Copy-Number Gains of HUWE1 Due to Replication- and Recombination-Based Rearrangements

Guy Froyen*, Stefanie Belet, Francisco Martinez, Cintia Barros Santos-Reboucas, Matthias Declercq, Jelle Verbeeck, Lene Donckers, Siren Berland, Sonia Mayo, Monica Rosello, Marcia Mattos Goncalves Pimentel, Natalia Fintelman-Rodrigues, Randi Hovland, Suely Rodrigues dos Santos, F. Lucy Raymond, Tulika Bose, Mark A. Corbett, Leslie Sheffield, Conny M. A. van Ravenswaaij-Arts, Trijnie DijkhuizenCharles Coutton, Veronique Satre, Victoria Siu, Peter Marynen

*Corresponding author for this work

    Research output: Contribution to journalArticleAcademicpeer-review

    56 Citations (Scopus)

    Abstract

    We previously reported on nonrecurrent overlapping duplications at Xp11.22 in individuals with nonsyndromic intellectual disability (ID) harboring HSD17B10, HUWE1, and the microRNAs miR-98 and let-7f-2 in the smallest region of overlap. Here, we describe six additional individuals with nonsyndromic ID and overlapping microduplications that segregate in the families. High-resolution mapping of the 12 copy-number gains reduced the minimal duplicated region to the HUWE1 locus only. Consequently, increased mRNA levels were detected for HUWE1, but not HSD17B10. Marker and SNP analysis, together with identification of two de novo events, suggested a paternally derived intrachromosomal duplication event. In four independent families, we report on a polymorphic 70 kb recurrent copy-number gain, which harbors part of HUWE1 (exon 28 to 3' untranslated region), including miR-98 and let-7f-2. Our findings thus demonstrate that HUWE1 is the only remaining dosage-sensitive gene associated with the ID phenotype. Junction and in silico analysis of breakpoint regions demonstrated simple microhomology-mediated rearrangements suggestive of replication-based duplication events. Intriguingly, in a single family, the duplication was generated through nonallelic homologous recombination (NAHR) with the use of HUWE1-flanking imperfect low-copy repeats, which drive this infrequent NAHR event. The recurrent partial HUWE1 copy-number gain was also generated through NAHR, but here, the homologous sequences used were identified as TcMAR-Tigger DNA elements, a template that has not yet been reported for NAHR. In summary, we showed that an increased dosage of HUWE1 causes nonsyndromic ID and demonstrated that the Xp11.22 region is prone to recombination- and replication-based rearrangements.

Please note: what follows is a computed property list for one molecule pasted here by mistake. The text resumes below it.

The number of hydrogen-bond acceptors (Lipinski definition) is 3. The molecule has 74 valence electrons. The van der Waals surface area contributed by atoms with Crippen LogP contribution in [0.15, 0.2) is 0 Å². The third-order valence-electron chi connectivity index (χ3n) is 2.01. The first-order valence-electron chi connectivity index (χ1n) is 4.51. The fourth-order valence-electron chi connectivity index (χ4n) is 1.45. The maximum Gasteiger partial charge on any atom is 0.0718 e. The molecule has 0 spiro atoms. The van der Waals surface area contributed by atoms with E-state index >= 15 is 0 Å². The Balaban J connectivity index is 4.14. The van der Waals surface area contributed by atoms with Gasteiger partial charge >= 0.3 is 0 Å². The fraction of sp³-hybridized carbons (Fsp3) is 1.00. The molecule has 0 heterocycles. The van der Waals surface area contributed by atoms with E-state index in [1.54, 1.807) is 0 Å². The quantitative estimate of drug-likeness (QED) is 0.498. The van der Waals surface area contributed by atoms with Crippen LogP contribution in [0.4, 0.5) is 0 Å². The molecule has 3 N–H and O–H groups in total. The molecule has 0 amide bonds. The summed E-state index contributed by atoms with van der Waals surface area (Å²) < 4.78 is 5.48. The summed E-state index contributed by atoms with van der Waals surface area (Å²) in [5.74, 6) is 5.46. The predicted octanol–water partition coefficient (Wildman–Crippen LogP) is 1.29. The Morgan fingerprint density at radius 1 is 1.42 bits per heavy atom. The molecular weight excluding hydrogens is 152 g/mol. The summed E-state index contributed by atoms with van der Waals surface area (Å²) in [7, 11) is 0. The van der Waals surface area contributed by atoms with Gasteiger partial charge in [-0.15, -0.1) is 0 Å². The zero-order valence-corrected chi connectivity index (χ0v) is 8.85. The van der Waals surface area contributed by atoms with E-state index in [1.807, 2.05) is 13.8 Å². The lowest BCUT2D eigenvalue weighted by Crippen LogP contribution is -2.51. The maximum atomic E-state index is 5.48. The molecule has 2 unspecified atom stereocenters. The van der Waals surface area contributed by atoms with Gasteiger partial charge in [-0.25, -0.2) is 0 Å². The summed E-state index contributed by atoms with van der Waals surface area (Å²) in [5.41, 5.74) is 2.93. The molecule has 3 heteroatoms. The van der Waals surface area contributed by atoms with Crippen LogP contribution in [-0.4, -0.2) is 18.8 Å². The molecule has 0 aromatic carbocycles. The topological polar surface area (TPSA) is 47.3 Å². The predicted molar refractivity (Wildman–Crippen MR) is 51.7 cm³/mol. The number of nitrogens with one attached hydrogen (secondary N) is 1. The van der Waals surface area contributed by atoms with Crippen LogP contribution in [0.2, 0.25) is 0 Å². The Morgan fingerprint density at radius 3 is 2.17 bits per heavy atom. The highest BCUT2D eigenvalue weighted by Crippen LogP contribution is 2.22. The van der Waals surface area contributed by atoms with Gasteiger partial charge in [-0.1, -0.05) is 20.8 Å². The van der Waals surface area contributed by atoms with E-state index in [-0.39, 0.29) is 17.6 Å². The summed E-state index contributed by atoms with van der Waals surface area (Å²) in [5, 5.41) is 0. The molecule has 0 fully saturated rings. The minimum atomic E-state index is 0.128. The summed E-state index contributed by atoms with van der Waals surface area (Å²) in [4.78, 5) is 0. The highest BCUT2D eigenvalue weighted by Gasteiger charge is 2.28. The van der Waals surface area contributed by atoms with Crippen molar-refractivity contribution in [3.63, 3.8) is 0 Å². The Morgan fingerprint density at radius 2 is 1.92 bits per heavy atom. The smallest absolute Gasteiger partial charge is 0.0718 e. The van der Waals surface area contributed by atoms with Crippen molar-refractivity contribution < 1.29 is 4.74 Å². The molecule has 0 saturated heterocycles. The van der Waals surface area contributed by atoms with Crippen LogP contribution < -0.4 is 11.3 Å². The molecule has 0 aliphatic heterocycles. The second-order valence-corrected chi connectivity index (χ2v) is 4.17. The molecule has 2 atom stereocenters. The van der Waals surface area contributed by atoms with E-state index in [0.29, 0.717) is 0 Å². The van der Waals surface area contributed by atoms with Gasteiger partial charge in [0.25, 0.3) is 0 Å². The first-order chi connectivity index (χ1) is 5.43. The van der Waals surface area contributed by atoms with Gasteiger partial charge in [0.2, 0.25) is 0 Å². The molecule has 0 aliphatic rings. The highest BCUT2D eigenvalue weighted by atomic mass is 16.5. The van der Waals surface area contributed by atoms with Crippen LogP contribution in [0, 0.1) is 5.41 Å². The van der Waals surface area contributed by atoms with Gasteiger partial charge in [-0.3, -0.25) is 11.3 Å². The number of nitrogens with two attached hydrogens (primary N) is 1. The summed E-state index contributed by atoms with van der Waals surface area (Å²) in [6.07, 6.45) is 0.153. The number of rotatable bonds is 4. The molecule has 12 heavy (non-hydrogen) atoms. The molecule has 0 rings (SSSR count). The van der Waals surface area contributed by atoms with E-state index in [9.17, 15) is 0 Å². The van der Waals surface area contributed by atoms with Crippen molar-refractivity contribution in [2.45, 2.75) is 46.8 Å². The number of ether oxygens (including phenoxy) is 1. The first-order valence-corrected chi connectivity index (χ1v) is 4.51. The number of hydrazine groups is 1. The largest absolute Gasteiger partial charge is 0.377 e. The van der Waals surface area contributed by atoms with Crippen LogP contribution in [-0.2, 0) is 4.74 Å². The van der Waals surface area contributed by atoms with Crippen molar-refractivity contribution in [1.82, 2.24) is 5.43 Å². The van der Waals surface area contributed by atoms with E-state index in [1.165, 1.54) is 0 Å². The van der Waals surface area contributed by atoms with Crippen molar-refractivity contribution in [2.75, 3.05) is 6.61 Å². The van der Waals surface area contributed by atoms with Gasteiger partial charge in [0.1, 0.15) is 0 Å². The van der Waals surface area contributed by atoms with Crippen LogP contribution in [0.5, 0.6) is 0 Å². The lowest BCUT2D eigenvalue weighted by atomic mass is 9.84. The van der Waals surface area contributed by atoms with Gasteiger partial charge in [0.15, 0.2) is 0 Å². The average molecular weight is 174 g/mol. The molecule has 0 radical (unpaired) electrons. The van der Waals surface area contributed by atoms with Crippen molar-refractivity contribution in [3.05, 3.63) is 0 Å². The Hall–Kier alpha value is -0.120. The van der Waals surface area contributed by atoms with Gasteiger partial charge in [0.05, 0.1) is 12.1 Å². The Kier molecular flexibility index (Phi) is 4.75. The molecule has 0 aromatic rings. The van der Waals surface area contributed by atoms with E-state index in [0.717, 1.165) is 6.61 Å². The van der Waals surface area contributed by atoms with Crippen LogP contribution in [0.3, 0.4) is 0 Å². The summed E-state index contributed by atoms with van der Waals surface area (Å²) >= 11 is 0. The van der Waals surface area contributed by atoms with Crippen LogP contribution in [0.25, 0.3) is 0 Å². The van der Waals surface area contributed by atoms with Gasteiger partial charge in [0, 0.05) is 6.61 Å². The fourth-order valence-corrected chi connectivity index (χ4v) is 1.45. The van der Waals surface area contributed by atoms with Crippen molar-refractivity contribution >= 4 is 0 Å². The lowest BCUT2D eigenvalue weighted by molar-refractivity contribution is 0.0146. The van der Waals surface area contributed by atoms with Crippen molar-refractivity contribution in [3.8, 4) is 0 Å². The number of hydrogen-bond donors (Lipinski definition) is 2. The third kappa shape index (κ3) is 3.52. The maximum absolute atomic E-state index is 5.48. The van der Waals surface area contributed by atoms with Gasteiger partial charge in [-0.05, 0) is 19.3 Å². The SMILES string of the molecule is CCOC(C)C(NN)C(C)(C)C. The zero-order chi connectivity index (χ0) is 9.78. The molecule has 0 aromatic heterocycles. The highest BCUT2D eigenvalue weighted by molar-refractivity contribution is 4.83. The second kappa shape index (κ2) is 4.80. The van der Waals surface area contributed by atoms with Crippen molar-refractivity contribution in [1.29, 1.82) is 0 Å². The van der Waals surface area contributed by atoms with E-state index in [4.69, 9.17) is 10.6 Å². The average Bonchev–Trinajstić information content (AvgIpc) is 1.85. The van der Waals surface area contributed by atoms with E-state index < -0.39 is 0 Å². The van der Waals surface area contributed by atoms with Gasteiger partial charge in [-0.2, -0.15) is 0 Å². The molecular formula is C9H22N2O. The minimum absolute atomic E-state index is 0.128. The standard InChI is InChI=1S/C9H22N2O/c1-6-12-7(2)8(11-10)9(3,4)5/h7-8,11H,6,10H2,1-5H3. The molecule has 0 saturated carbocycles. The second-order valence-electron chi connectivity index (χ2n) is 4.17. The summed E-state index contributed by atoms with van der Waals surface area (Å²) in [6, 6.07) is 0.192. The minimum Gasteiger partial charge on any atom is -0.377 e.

Original languageEnglish
    Pages (from-to)252-264
    Number of pages13
    JournalAmerican Journal of Human Genetics
    Volume91
    Issue number2
    DOIs
    Publication statusPublished - 10-Aug-2012

    Keywords

    • UBIQUITIN LIGASE HUWE1
    • LINKED MENTAL-RETARDATION
    • INTELLECTUAL DISABILITY
    • HUMAN GENOME
    • CHROMOSOMAL REARRANGEMENTS
    • MAMMALIAN-CELLS
    • MECP2 GENE
    • DUPLICATION
    • ARCHITECTURE
    • DISEASE

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